Merchants of Doubt: How a Handful of Scientists Obscured the Truth on Issues from Tobacco Smoke to Global Warming

All scientific work is incomplete—whether it be observational or experimental. All scientific work is liable to be upset or modified by advancing knowledge. That does not confer upon us a freedom to ignore the knowledge we already have, to postpone action that it appears to demand at a given time. Who knows, asks Robert Browning, but the world may end tonight? True, but on available evidence most of us make ready to commute on the 8:30 next day.9

As University of California professor Stanton Glantz and his colleagues have shown in their exhaustive reading of tobacco industry documents, by the early 1960s the industry’s own scientists had concluded not only that smoking caused cancer, but also that nicotine was addictive (a conclusion that mainstream scientists came to only in the 1980s, and the industry would continue to deny well into the 1990s).58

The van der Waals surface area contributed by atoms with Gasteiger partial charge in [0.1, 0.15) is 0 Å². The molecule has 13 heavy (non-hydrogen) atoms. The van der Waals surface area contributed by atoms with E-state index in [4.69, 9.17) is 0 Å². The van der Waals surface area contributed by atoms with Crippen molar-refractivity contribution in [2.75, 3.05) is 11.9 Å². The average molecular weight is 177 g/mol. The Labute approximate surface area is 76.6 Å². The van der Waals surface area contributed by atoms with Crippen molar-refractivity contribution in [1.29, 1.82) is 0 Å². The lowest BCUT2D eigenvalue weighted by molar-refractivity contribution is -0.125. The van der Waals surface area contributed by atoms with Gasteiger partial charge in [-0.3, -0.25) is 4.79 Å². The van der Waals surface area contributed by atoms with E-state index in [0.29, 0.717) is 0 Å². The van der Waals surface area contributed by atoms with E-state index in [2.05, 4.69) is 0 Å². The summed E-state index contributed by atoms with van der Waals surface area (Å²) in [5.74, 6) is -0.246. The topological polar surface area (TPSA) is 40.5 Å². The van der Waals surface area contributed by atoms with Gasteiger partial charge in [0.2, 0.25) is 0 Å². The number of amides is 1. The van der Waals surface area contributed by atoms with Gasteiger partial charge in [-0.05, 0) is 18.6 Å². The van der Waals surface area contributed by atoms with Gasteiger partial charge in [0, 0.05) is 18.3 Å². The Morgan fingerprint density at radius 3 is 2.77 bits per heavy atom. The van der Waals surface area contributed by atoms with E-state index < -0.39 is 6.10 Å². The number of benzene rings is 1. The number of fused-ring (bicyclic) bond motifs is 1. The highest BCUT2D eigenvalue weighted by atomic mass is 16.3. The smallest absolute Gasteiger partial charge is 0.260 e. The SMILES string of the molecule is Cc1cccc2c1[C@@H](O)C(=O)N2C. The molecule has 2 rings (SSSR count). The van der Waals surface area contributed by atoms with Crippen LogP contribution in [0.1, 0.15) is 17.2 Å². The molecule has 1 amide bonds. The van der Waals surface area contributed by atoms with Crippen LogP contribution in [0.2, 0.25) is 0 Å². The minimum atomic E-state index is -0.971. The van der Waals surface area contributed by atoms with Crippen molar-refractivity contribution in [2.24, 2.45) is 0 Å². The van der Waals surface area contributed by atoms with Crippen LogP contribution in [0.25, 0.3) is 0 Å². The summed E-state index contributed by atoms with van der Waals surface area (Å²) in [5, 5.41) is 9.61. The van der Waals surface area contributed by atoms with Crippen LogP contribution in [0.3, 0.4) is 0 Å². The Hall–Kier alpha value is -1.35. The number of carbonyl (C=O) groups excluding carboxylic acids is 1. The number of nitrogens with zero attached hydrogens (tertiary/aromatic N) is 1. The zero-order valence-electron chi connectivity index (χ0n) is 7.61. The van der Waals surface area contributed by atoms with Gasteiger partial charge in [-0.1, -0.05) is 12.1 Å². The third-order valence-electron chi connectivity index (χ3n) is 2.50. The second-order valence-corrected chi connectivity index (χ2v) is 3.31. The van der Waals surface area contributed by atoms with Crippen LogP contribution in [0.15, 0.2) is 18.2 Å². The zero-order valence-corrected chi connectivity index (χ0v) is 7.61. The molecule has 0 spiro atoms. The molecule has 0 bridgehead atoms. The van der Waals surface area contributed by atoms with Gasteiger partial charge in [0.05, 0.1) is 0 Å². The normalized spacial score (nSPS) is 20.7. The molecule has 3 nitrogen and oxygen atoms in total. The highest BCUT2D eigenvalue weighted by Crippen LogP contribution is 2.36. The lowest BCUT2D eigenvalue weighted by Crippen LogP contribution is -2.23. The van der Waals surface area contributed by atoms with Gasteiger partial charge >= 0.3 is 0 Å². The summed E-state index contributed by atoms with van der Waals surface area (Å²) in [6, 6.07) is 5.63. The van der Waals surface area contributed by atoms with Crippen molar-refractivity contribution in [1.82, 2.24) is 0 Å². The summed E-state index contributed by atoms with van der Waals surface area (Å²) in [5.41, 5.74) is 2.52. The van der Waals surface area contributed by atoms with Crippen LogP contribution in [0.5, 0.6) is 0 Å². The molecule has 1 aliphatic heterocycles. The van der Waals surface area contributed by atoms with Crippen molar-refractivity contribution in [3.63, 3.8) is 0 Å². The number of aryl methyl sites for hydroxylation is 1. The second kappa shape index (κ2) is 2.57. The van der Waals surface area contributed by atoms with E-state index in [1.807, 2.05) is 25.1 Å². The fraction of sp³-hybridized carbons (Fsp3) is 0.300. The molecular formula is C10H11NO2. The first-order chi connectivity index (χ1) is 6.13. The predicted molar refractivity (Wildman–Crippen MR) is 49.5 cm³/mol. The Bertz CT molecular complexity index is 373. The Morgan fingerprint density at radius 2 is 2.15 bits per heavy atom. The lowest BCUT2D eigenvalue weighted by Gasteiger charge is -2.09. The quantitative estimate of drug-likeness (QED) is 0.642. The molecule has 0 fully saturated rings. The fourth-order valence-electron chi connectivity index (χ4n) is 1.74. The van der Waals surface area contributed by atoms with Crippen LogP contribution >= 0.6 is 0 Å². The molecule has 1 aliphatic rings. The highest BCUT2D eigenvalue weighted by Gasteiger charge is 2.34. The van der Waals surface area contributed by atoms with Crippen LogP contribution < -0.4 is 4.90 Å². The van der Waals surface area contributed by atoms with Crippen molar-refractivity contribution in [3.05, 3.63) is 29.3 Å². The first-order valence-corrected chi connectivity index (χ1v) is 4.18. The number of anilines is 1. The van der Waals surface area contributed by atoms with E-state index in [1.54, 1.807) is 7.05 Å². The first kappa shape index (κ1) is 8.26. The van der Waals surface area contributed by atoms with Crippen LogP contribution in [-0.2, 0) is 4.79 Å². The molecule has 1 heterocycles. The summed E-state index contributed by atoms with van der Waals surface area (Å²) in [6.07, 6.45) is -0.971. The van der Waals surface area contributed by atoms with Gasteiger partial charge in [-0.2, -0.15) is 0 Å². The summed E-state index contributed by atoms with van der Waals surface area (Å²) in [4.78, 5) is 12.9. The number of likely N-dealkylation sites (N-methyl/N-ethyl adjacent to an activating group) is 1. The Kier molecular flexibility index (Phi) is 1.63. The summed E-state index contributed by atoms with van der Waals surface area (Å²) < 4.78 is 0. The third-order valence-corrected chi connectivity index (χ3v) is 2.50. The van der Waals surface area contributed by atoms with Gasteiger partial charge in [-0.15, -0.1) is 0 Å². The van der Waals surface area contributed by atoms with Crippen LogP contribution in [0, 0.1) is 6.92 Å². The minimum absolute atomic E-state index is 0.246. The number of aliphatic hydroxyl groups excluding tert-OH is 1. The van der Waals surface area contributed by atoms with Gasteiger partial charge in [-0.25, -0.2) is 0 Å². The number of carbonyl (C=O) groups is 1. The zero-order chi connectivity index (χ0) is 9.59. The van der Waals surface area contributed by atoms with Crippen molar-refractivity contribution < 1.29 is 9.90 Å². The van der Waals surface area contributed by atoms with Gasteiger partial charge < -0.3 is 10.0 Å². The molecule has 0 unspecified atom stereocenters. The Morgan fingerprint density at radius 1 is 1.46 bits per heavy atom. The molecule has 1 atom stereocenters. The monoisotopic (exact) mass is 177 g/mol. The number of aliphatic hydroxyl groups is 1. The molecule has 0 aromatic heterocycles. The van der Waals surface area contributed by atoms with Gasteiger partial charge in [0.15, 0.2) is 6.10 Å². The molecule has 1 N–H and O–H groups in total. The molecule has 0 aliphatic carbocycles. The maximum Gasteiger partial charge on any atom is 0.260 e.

Bad, bad science. You can practically see the fingers wagging. Scientists had been bad boys; it was time for them to behave themselves. The tobacco industry would be the daddy who made sure they did. It wasn’t just money at stake; it was individual liberty. Today, smoking, tomorrow … who knew? By protecting smoking, we protected freedom.

Call it the “Tobacco Strategy.” Its target was science, and so it relied heavily on scientists—with guidance from industry lawyers and public relations experts—willing to hold the rifle and pull the trigger. Among the multitude of documents we found in writing this book were Bad Science: A Resource Book—a how-to handbook for fact fighters, providing example after example of successful strategies for undermining science, and a list of experts with scientific credentials available to comment on any issue about which a think tank or corporation needed a negative sound bite.14

Chris Mooney documented how in just a few years Exxon Mobil had channeled more than $8 million to forty different organizations that challenged the scientific evidence of global warming. The organizations did not just include probusiness and conservative think tanks, but also “quasi-journalistic outlets like (a website providing ‘news, analysis, research, and commentary’ that received $95,000 from ExxonMobil in 2003), a columnist, and even religious and civil rights groups.